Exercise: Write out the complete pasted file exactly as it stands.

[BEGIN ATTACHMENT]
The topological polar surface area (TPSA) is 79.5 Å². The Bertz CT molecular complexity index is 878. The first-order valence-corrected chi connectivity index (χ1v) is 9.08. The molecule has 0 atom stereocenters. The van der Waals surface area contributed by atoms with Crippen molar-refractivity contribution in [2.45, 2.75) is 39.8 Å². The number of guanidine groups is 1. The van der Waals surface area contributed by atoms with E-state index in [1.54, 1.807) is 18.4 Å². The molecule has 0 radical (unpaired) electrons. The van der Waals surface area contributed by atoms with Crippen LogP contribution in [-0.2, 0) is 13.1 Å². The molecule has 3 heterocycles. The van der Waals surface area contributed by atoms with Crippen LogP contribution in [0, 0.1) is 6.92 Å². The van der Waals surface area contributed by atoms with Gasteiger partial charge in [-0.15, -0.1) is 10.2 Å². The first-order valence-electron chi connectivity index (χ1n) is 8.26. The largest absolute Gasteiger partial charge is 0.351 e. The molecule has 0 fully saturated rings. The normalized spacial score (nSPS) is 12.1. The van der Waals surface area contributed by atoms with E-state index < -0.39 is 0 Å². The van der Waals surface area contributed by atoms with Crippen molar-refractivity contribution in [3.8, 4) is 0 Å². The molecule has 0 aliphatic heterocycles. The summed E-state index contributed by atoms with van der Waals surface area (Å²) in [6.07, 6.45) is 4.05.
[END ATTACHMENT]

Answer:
The topological polar surface area (TPSA) is 79.5 Å². The Bertz CT molecular complexity index is 878. The first-order valence-corrected chi connectivity index (χ1v) is 9.08. The molecule has 0 atom stereocenters. The van der Waals surface area contributed by atoms with Crippen molar-refractivity contribution in [2.45, 2.75) is 39.8 Å². The number of guanidine groups is 1. The van der Waals surface area contributed by atoms with E-state index in [1.54, 1.807) is 18.4 Å². The molecule has 0 radical (unpaired) electrons. The van der Waals surface area contributed by atoms with Crippen LogP contribution in [-0.2, 0) is 13.1 Å². The molecule has 3 heterocycles. The van der Waals surface area contributed by atoms with Crippen LogP contribution in [0, 0.1) is 6.92 Å². The van der Waals surface area contributed by atoms with Gasteiger partial charge in [-0.15, -0.1) is 10.2 Å². The first-order valence-electron chi connectivity index (χ1n) is 8.26. The largest absolute Gasteiger partial charge is 0.351 e. The molecule has 0 fully saturated rings. The normalized spacial score (nSPS) is 12.1. The van der Waals surface area contributed by atoms with E-state index < -0.39 is 0 Å². The van der Waals surface area contributed by atoms with Crippen molar-refractivity contribution in [3.8, 4) is 0 Å². The molecule has 0 aliphatic heterocycles. The summed E-state index contributed by atoms with van der Waals surface area (Å²) in [6.07, 6.45) is 4.05.